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It looks like a 1903 Colt pocket hammerless to me. I think your picture is a bit distorted. Does it look like this or does your pic accurately depict the dimensions of the gun?

 

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Im not so sure its a Colt. It was certainly made to look like a Colt, but there is no grip safety that I can see. And the slide is defferent. If the photos are accurate the angle of the grip is also different.
I am courious who did make it, I hope someone here can help you.
 

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Looks like a Spanish made "Ruby" pistol. Made in Spain for the French.

Here is a link. Examine your pistol, on the left side, rear of the frame, near where the web of your hand will be when gripping, you should see a two letter code. This code will tell you which manufacturer made your pistol.

http://www.reenactor.net/units/151ri/we ... istol.html
 

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Pistolero, I think you have nailed it.
 

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Yep, I think you've got it. I have a Ruby made by Alkartasuna, one of a whole bunch of Spanish subcontractors who made the gun during WWI for the French army. Interesting gun. Mine has a small metal "button" on the left side of the frame; the button doesn't do anything, really -- its purpose is to hold the side of the holster away from the weapon so that, when it's being drawn, the safety doesn't snag on the holster. (The button was added by the French in about 1920, which is one thing that helps pinpoint the age of the one I've got.)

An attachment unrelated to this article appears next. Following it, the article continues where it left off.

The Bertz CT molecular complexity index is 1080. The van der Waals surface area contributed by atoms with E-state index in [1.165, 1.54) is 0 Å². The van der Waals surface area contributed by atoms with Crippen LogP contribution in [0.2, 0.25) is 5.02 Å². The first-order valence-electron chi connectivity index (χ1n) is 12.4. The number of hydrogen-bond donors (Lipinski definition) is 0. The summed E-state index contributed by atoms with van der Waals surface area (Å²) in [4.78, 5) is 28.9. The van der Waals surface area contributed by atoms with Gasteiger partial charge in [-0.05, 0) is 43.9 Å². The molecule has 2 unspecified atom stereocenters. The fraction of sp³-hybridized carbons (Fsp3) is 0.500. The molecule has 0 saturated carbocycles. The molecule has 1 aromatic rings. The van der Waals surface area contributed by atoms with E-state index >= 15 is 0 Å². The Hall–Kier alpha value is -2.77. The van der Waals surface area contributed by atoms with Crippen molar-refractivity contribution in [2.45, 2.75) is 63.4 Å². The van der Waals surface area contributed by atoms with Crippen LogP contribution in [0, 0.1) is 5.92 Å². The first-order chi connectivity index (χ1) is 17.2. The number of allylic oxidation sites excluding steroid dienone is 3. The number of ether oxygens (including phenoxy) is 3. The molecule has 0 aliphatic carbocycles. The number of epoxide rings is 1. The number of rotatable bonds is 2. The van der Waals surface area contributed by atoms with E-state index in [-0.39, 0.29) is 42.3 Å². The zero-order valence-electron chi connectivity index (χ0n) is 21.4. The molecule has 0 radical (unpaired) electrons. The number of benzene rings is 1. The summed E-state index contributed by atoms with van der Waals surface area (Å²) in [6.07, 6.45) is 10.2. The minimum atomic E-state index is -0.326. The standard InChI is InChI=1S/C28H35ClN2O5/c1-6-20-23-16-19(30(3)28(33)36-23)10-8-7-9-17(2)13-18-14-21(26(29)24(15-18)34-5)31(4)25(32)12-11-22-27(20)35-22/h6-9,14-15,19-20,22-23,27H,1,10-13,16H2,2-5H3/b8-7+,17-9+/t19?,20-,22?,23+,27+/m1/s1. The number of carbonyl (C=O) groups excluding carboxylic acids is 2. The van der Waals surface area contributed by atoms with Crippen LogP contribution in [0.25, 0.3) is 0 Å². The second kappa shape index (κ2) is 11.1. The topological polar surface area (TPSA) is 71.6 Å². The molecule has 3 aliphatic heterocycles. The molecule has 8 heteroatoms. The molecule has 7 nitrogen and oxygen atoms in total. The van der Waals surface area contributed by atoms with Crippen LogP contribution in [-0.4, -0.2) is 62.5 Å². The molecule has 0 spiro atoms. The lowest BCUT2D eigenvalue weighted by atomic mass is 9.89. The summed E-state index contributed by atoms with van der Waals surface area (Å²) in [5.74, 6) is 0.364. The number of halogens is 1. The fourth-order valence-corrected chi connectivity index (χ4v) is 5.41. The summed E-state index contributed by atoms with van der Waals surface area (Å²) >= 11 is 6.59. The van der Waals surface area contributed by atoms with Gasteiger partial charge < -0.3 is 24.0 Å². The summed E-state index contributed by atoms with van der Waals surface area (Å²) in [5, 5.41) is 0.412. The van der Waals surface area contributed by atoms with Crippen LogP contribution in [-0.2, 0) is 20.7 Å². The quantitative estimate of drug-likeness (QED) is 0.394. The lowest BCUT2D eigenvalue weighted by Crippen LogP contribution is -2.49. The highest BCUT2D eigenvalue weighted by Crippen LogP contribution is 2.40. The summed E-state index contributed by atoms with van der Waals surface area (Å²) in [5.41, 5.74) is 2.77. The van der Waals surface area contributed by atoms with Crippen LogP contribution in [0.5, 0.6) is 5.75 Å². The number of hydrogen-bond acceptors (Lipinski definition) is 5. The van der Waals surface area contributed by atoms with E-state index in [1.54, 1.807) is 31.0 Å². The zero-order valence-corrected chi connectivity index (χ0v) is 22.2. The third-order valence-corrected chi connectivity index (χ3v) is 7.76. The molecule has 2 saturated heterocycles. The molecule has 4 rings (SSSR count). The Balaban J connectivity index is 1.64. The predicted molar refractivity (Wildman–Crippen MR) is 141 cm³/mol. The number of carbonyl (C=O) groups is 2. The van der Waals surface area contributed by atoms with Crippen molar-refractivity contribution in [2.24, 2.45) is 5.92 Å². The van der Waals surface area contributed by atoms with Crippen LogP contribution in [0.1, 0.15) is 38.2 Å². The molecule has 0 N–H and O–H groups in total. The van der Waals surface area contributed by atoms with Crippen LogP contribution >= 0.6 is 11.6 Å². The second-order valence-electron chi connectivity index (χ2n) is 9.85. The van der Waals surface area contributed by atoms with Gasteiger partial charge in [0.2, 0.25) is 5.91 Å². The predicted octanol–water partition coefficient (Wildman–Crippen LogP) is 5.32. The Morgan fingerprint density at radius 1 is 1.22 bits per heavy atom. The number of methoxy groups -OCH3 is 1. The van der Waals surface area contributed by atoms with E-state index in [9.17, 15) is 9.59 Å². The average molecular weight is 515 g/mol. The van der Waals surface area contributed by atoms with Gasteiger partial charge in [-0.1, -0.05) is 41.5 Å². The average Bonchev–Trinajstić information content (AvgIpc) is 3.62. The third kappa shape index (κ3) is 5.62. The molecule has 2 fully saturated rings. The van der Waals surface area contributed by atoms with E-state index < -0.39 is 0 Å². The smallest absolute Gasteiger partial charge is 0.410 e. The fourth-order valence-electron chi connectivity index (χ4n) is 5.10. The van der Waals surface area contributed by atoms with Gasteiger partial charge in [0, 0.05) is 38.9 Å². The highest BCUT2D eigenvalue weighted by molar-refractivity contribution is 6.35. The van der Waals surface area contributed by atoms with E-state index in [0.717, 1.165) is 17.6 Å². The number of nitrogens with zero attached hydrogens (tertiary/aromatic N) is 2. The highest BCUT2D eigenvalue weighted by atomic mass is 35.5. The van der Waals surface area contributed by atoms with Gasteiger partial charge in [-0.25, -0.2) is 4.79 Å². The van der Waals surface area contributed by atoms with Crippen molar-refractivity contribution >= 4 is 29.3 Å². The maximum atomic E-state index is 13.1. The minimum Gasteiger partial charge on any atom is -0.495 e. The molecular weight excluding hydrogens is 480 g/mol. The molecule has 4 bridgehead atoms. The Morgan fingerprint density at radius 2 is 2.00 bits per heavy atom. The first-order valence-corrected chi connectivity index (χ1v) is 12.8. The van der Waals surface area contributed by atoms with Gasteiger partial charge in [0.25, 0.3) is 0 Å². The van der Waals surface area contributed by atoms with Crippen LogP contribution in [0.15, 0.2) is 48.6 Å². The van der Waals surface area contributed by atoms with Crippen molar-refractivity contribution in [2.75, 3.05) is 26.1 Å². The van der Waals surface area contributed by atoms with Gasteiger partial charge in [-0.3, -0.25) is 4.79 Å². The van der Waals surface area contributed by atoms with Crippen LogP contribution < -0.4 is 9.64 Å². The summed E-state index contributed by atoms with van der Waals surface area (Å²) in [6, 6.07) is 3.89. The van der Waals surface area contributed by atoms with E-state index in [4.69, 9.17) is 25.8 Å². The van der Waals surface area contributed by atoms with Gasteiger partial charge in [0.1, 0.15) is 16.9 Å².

Mine happens to be in excellent shape and is a very good shooter!
 

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Ruby.
Just saw one a few weeks ago, and checked up on them.
Made in Spain for use in WWI, by France. Made by many small manufacturers, some virtually handmade, all a little different.
Most of them were pretty good guns, and lots served through both world wars. The one I saw was very similar to yours, long handle, but a variant of the Browning design as stated.

IIRC, the one I saw was nearly $300, and I think it sold quickly.

mark
 

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"...the one I saw was nearly $300, and I think it sold quickly."

Nice. I think I only paid $170 for mine. It's such a good shooter that I'm thinking of getting it plated -- although I suspect that would actually detract from its value.
 

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It would not detract, it would destroy what value the pistol has to any collecter.
FWIW, I just bought the Ruby pistol I saw in the shop.
They got a very bad reputation because there were many makers and many parts were not interchangable. Also, many smaller makers and later made guns were low quality.
BUT-they were used throughout Europe between the wars, in several countries in WWII, and even as late as the 1970's where some Ruby's were used by the Viet Cong.

They got around, many are still shooting just fine.
Ejoy it as is-please don't "fix" it.
mark

Also I was wrong about the price-it was under $200.
 
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